Using computers in industrial applications can be challenging... here's why.

Industrial computers have come a long way since IBM first released their 5531 industrial PC in the early 1980s.
System Integrators and OEMs have a huge variety of form factors, chipsets and components to choose from and with each vendor keen to push their own technology and features, it can be increasingly difficult to ensure that you are choosing the right fit for your application. Furthermore, with the rapid growth of the Industrial Internet of Things and Industry 4.0, the range of options and system architectures has suddenly become all that more complex.

After 25 years building computers for a variety of industrial applications, we've learned a lot about about how to choose, build and support the right system. Below are just a handful of common challenges our customers face when specifying computers for industrial applications - you might be able to relate to some of them.

Engineers: do any of these sound familiar?

THE SOLUTION
Changing computer specifications means lots of software image updates
The use of commercial grade computers in industry is surprisingly commonplace, in particular where the environment is not deemed harsh enough to warrant ‘industrial grade’ hardware. Users of these computers often don’t consider that industrial computers are not just built for harsher environments, they also have far longer availability and support than their commercial counterparts.

Using a commercial computer means hardware and chipsets will be superseded a lot more frequently, generally every 3 to 6 months rather than every 5 to 7 years when compared to similarly specified industrial computers, and an update to computer hardware inevitably means an update to your OS and software image.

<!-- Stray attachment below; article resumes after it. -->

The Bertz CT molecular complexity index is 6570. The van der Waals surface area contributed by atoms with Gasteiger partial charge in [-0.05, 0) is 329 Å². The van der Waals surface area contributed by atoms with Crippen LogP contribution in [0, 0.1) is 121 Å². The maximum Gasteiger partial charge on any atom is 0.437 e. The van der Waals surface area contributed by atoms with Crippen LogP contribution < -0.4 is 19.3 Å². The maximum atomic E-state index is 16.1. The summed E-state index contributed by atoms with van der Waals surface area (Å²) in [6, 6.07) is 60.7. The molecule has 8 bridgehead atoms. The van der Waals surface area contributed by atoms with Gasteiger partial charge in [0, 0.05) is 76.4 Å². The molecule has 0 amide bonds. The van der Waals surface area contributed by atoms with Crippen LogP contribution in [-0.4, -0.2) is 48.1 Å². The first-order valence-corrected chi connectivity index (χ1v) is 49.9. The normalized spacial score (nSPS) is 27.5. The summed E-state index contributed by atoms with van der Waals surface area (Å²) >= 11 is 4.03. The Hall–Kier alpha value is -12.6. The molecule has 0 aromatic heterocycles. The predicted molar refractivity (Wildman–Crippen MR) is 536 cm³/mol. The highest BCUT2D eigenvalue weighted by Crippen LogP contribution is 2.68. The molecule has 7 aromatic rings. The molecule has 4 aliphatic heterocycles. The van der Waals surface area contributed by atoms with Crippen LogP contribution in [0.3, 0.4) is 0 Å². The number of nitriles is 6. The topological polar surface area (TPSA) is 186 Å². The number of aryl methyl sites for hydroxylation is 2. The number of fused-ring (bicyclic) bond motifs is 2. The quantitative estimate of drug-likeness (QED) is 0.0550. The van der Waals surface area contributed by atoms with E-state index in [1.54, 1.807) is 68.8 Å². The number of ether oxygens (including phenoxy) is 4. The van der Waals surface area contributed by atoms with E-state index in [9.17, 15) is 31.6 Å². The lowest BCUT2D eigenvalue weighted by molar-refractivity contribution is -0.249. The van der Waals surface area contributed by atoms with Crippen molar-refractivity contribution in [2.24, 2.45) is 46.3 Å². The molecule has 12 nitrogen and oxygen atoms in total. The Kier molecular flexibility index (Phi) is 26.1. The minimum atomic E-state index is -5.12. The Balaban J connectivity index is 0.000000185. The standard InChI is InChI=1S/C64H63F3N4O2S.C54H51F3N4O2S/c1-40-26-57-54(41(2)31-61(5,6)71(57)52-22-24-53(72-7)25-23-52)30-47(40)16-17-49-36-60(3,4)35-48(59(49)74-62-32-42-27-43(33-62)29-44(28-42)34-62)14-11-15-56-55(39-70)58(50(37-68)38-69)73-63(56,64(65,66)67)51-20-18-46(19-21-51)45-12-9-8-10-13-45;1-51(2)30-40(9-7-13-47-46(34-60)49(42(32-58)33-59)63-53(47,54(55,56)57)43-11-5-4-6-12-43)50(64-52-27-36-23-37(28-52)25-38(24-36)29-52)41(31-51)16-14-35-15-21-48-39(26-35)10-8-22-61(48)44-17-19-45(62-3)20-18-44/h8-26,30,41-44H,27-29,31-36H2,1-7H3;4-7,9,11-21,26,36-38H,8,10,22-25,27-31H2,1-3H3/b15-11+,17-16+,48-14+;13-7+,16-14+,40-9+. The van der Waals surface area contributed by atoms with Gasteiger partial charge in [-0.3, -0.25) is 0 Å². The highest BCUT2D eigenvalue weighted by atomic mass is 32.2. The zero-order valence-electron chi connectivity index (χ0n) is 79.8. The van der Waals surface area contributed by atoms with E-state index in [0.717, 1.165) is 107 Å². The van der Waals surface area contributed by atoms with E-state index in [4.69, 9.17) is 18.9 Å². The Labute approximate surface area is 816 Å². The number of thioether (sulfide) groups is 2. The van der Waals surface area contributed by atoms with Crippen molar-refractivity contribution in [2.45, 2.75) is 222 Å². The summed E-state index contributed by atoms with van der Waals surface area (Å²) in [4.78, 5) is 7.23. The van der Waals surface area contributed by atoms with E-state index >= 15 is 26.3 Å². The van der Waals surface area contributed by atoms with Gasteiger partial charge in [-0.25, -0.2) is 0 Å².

For the end user or factory IT team, recreating an OS and software image for new hardware costs engineering resources that could be spent elsewhere, but for system integrators and OEMs deploying large fleets of systems to many different customers, managing these hardware changes (and moreover which customer has which spec), can become a highly demanding, costly and time consuming process.
SOLUTION: Use industrial grade components with guaranteed (embedded) support lifecycles to keep image updates to a minimum.
THE SOLUTION
Creating a robust technical file is harder than it should be due to missing or incorrect test reports
Using computers and their associated peripherals in industry often means that a robust technical file is required to ensure industry bodies don't cause delays in the acceptance or certification testing process. There have been numerous instances where Impulse have been approached by new customers who have used certain products in their system design, only to find at the eleventh hour that the requisite documentation is either incorrect or missing when requested from the vendor. 

So that you have confidence in your bill of materials, and avoid unecessary costs and delays by having to design in a new component during project deployment, ensure your hardware supplier is willing to provide technical documentation in advance and ahead of purchase, or even help produce your technical file with you.
SOLUTION: Ensure your supplier can provide all necessary documentation in advance of purchase.
THE SOLUTION
It works on paper but in practice it's a whole different ball game